Most people are very surprised to learn that adult stepfamilies, that is, those that are formed in the second-half of life and include adult stepchildren, have just as many transitions as stepfamilies with younger children. Some of the transitional issues are different, but many are the same.
Lorain, a reader of my monthly E-Magazine for stepfamilies, wrote asking how she might strengthen her relationship with her 19, 24, and 26 year-old stepchildren. “I was 49 when I married for the first time; my husband was 55. His first wife died a couple years before we met. My husband kept his children up to date about our relationship and things were pretty civil until we married. His oldest daughter cried loudly through the entire wedding ceremony. A few months later one of the children asked how my husband’s will was structured implying that I shouldn’t get anything. From there things have continued to go downhill at a rapid pace.”
Lorain’s experience is not uncommon, nor is her idealistic assumption that a marriage with adult children who no longer live in the home will not be impacted by the dynamics of loss and loyalty. Thankfully, adult children and stepparents do not have the same power battles that younger stepfamilies experience because the stepparent is not trying to get the children to pick up their socks or choose better friends. But adult stepchildren and older stepparents still have many emotional issues to work through, feel threatened by each other, and struggle with how the new marriage will impact familiar family relationships. Finding peace takes effort on both sides.
The New Couple
When Daniel’s 35 year-old son told him that he “just wanted him to be happy” the widower assumed his son was giving him permission to remarry. He wasn’t. What the son meant was, “I would hope that mom’s memory will keep you happy enough.” Daniel assumed he had his son’s blessing and got married. His son’s withdraw from contact alerted him to the problem at hand.
As an older parent and stepparent you must realize that adult stepchildren—despite their age—frequently feel:
- fearful of being abandoned or isolated from their only remaining parent. Unfortunately, they have already tasted grief in a very real way; your marriage may renew or intensify this sadness.
- loyal to their original family. Maintaining a strong family identity is important for adult children. Accepting a stepparent means the established family ties and special family holidays and celebrations must stretch to make room for newcomers. This isn't easy and frankly it hurts. Please don't take this personally—it’s not really about you. It's about home no longer feeling like home.
- disloyal toward the divorced or deceased parent and guilty about letting the stepparent in.
- jealous and replaced by their parent’s new partner. They may have been the "apple of their parent's eye" but now the stepparent holds the key to the parent’s heart (and time and energy).
- concerned about the family finances. Money issues are common and must be addressed. Adult stepchildren have a right to know how their family inheritance is going to be managed (this is not “greed”) and you should be proactive in addressing these matters with the children so their fears can be put to rest.
- resentful that their children, the grandchildren, may not receive as much time and energy from their parent as anticipated. Especially when one parent has died adult children may invest heavily in wanting their children to spend time with the grandparent. Your marriage threatens this and creates another loss for everyone.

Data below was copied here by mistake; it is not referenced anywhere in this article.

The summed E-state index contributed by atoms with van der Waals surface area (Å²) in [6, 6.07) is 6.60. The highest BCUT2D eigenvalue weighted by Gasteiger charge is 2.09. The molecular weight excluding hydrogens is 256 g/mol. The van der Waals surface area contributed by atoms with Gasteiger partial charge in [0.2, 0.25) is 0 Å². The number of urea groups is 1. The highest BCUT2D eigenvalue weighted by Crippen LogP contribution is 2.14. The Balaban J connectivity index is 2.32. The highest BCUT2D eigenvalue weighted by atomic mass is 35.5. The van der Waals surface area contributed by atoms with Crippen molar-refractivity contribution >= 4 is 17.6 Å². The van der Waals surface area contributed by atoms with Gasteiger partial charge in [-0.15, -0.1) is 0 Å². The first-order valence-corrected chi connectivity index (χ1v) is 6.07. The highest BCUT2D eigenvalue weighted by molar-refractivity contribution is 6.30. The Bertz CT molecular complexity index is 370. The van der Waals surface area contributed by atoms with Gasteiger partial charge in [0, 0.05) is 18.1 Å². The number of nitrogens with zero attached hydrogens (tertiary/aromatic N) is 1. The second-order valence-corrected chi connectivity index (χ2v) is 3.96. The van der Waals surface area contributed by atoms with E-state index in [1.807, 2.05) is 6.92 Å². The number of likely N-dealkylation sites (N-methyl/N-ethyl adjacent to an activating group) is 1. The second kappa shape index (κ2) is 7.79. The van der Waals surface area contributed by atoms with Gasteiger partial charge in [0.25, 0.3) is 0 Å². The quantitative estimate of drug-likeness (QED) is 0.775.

As a new couple you must apply patience and understanding to these strong emotions. Do not be offended by them. When confronted with difficult responses from adult children, assume a humble position and listen to their fears and concerns. Accept them where they are and try to be responsive to their needs for information (especially about financial matters), emotional contact, and time as they adjust to yet another family transition they didn’t seek out.
It is very important that you begin by acknowledging your own strong emotions about your parent’s remarriage. The feelings mentioned above are very common; if you don’t take ownership and responsibility of them, they may lead you into withdrawal, criticism, or hurtful behavior.
Without question, a parent’s remarriage ripples through the generations of your family. It may take a great deal of time for you to open your heart to a stepparent and their extended family. Don’t feel compelled to feel love for them, but strive to act in loving ways. Resist the urge to withdraw in anger or judgment. And finally, be sure to acknowledge that your parent has legitimate needs and desires that include pursuing a dating or marriage partner. Doing so does not diminish the important of your other parent, your family history, or their relationship with you.
I strongly encourage both adult stepchildren and the new couple to educate themselves about stepfamily living. There is a labyrinth of emotion and practical transitions to work through and it takes understanding and effort by both generations. But it can be done. That’s the beautiful thing about love—there’s always room for one more!
This article originally appeared at SmartStepFamilies.com.
Ron L. Deal is president of Smart Stepfamilies™, director of blended family ministries for FamilyLife®, a popular conference speaker on marriage and family matters, and author/coauthor of a series of DVD’s and books for stepfamilies including The Smart Stepfamily, The Remarriage Checkup (with David H. Olson), The Smart Stepmom (with Laura Petherbridge), The Smart Stepdad, and his latest Dating and the Single Parent. Learn more at www.smartstepfamilies.com.
Publication date: March 15, 2013